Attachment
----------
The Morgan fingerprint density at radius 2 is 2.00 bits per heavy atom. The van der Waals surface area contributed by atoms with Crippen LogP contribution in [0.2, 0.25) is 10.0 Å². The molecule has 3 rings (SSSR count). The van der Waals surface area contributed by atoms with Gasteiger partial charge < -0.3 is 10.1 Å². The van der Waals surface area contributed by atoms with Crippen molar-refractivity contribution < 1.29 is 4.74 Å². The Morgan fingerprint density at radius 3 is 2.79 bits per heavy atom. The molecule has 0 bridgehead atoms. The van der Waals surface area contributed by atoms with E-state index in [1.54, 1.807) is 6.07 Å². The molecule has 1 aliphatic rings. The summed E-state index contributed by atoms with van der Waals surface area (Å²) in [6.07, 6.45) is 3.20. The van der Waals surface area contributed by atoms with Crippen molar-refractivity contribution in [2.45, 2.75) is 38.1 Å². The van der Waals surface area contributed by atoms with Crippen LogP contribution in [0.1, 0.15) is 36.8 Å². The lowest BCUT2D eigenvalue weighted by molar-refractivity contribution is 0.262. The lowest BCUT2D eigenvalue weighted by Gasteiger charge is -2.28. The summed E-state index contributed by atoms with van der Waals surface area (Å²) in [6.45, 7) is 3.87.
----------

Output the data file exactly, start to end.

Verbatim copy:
The Morgan fingerprint density at radius 2 is 2.00 bits per heavy atom. The van der Waals surface area contributed by atoms with Crippen LogP contribution in [0.2, 0.25) is 10.0 Å². The molecule has 3 rings (SSSR count). The van der Waals surface area contributed by atoms with Gasteiger partial charge < -0.3 is 10.1 Å². The van der Waals surface area contributed by atoms with Crippen molar-refractivity contribution < 1.29 is 4.74 Å². The Morgan fingerprint density at radius 3 is 2.79 bits per heavy atom. The molecule has 0 bridgehead atoms. The van der Waals surface area contributed by atoms with E-state index in [1.54, 1.807) is 6.07 Å². The molecule has 1 aliphatic rings. The summed E-state index contributed by atoms with van der Waals surface area (Å²) in [6.07, 6.45) is 3.20. The van der Waals surface area contributed by atoms with Crippen molar-refractivity contribution in [2.45, 2.75) is 38.1 Å². The van der Waals surface area contributed by atoms with Crippen LogP contribution in [0.1, 0.15) is 36.8 Å². The lowest BCUT2D eigenvalue weighted by molar-refractivity contribution is 0.262. The lowest BCUT2D eigenvalue weighted by Gasteiger charge is -2.28. The summed E-state index contributed by atoms with van der Waals surface area (Å²) in [6.45, 7) is 3.87.